But I’m excited. I don’t care about the GRE. I’ve studied as much as I care to, and that whole structure can go to hell. I’ll get whatever score I get. But I’m looking forward to the rest of it. I know very little about Japan and didn’t do much research, so I do feel woefully under-prepared for the vacation aspect. The one time I was there was for a Fukuoka visa-run that lasted all of 24 hours. That trip, only two weeks into my Korea experience oh so long ago, felt simply like an extension of Busan. So this feels like my first time. And I’m always up for a first of anything.

시간

Posted in Academics, Culture, Expat life, Korea, Music, Personal, Sound, Travel on November 21, 2009 by Elephant Talk

Time is, without question, the most valuable resource we have. It is a fixed entity. We know more or less how much of it we have (at the most, anyway), and we are aware of the milestones along the way. Once we get to a certain age, these points become marks of incremental regression in ability, facility, energy.

I’ve been thinking about time a lot lately, because I’ve been living primarily in the future for the past three or four months. It seems like everything I do lately is geared toward doing the next thing. This happens when you live by one-year contracts, and every cycle brings about a different signing scenario. I was profoundly disappointed by the last go-round, so I’m pushing myself even harder toward the next thing.

I’m applying for doctoral programs. This is an incredibly time-consuming process. It’s a bunch of maddening details made more insane by the vast body of water that separates me from my native country. Communication lags and takes the form of text, and there are certain things that need to be done in person that cannot be done. There is research, massive amounts of research. There is contact with advisors and students and program coordinators. There is contact with past professors for recommendation letters and advice. There are transcripts to be ordered (this simple thing being a strangely murderous process from my current location). There are statements of purpose to write, things to collect and package, things to consider including. And, of course, my big obsession right now: the GRE. I’m studying like a madman. I don’t know if it will help, but I’m dedicating myself to giving it my best shot. The exam requires a trip to Japan, which requires hotels, air travel, a big plan.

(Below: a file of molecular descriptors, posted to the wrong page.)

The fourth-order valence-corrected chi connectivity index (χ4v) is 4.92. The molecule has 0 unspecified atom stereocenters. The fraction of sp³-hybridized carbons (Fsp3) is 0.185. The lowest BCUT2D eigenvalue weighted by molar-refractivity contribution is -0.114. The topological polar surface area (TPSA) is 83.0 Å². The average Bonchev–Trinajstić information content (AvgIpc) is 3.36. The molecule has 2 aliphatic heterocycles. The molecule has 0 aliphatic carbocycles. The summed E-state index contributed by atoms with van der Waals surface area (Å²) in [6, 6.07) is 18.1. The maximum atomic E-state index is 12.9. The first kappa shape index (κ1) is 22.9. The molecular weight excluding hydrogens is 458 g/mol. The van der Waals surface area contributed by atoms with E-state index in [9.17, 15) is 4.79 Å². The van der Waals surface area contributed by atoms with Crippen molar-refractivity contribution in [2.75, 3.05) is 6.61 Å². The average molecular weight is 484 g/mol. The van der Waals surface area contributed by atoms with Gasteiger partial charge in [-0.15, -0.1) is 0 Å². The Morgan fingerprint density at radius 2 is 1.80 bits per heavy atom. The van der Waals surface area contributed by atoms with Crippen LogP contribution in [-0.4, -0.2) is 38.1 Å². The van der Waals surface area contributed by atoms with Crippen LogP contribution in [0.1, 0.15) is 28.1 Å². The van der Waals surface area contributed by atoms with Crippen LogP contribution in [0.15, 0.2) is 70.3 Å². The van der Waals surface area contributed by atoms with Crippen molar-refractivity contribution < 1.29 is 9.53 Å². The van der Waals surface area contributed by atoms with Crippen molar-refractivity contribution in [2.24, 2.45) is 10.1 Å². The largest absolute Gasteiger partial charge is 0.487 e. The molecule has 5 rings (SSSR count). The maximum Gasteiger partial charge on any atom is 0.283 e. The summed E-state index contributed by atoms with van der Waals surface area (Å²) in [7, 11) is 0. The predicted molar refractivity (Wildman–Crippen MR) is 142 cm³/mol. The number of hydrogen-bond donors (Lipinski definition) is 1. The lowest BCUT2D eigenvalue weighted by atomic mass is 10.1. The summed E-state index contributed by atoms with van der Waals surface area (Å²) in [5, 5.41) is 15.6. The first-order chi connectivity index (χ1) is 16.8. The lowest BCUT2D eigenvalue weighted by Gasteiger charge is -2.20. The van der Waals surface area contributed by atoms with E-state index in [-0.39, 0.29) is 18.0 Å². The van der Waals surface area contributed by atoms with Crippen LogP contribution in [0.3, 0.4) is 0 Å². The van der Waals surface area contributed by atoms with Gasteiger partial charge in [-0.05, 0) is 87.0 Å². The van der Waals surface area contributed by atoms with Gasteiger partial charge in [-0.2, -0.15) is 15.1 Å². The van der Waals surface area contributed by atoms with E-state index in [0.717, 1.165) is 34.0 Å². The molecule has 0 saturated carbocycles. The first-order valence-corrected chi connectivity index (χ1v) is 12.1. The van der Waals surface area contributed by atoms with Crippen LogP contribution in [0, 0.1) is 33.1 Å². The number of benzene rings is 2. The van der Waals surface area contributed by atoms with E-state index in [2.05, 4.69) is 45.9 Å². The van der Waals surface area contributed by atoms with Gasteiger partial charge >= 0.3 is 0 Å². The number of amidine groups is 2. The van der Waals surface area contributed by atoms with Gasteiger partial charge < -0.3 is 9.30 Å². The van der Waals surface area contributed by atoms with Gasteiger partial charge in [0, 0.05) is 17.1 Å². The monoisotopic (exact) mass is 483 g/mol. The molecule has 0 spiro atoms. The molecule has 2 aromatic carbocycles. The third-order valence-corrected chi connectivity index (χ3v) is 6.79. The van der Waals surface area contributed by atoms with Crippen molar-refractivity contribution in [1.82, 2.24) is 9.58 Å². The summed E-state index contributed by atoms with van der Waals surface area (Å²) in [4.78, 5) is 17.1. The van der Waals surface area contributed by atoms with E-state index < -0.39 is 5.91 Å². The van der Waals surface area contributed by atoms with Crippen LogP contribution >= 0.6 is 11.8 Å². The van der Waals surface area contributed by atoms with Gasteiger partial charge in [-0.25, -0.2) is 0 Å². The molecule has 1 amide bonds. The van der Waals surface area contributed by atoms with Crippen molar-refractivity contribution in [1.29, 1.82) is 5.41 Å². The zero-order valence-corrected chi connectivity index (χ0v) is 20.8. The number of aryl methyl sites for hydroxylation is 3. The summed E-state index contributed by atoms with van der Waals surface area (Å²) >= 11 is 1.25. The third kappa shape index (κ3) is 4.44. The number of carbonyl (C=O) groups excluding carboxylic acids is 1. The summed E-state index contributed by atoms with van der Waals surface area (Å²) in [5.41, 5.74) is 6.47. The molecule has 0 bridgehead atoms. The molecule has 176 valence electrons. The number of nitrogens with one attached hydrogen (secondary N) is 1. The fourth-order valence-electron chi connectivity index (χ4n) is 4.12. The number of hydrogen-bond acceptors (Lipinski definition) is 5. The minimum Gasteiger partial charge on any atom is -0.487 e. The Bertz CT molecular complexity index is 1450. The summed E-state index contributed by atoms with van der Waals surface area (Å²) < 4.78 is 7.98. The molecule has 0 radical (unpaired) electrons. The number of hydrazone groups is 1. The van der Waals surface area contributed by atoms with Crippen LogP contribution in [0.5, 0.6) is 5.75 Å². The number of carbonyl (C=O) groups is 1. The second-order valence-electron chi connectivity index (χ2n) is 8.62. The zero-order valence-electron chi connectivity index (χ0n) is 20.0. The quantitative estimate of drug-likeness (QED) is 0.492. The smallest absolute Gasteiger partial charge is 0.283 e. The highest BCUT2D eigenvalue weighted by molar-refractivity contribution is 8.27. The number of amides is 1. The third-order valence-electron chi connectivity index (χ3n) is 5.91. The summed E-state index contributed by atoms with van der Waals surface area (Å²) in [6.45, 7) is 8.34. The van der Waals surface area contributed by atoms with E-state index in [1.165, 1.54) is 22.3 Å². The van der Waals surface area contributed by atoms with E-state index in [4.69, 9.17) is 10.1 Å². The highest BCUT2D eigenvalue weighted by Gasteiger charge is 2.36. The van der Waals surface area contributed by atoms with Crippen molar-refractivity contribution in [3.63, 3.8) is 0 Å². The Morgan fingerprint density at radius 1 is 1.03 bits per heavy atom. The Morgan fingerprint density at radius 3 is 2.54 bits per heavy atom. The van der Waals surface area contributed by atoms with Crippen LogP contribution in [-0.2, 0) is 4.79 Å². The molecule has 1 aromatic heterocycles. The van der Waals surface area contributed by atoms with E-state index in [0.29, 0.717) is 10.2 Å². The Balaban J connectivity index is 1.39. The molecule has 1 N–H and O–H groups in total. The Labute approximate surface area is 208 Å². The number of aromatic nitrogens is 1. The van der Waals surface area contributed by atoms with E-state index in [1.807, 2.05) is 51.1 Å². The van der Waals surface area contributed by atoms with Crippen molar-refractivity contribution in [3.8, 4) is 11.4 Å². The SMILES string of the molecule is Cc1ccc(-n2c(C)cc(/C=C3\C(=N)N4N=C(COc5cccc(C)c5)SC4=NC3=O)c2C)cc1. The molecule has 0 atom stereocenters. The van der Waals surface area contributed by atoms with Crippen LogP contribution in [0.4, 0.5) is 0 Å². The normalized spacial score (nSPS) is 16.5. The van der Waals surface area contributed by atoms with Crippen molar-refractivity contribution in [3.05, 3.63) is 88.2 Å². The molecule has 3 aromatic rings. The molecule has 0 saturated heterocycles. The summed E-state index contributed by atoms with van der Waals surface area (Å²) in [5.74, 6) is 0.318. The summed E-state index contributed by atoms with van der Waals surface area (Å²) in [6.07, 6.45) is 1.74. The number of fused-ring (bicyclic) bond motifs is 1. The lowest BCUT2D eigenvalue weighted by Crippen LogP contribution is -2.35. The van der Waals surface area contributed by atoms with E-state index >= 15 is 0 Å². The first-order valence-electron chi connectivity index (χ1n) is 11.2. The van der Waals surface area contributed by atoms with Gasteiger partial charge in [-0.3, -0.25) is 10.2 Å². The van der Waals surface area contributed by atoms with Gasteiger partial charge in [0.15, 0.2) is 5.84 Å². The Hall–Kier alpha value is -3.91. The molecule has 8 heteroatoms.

I also have, of course, my regular life. This involves teaching undergraduate and graduate classes, grading quizzes and projects, planning lectures, considering end-of-semester deadlines. It involves musical projects to which I’ve devoted myself. Everything else, including Korean language study, I’ve put on hold.

So this is how I exhaust my time. I’m burning that non-replenishable tank of fuel by preparing. The truth is, I’m not convinced that it will amount to anything. I don’t know yet if a) I’ll be accepted to a good PhD program, and b) I’ll accept an offer that comes to me. I haven’t decided whether or not I’m ready to leave. I like it here. Korea gives me time… to work, travel, write, play, experience. I like my friends, I like my life, I like what the place gives me. But I’m approaching that critical three-year period. From what I’ve seen of the foreigners here, this is the threshold. People who have been here two years talk about a future back home. People who have been here for three don’t. And if I do decide to stay, Plan B involves me staying for a very long time.

This mindset is what’s playing with my brain right now. It’s what has me thinking about time. Even if I wasn’t applying for doctoral programs, I’d still be using my time living in the future. I’d be studying Korean language (a long-term future endeavor), or I’d be re-writing my textbook (for future publishing), or I’d be thinking about new job opportunities.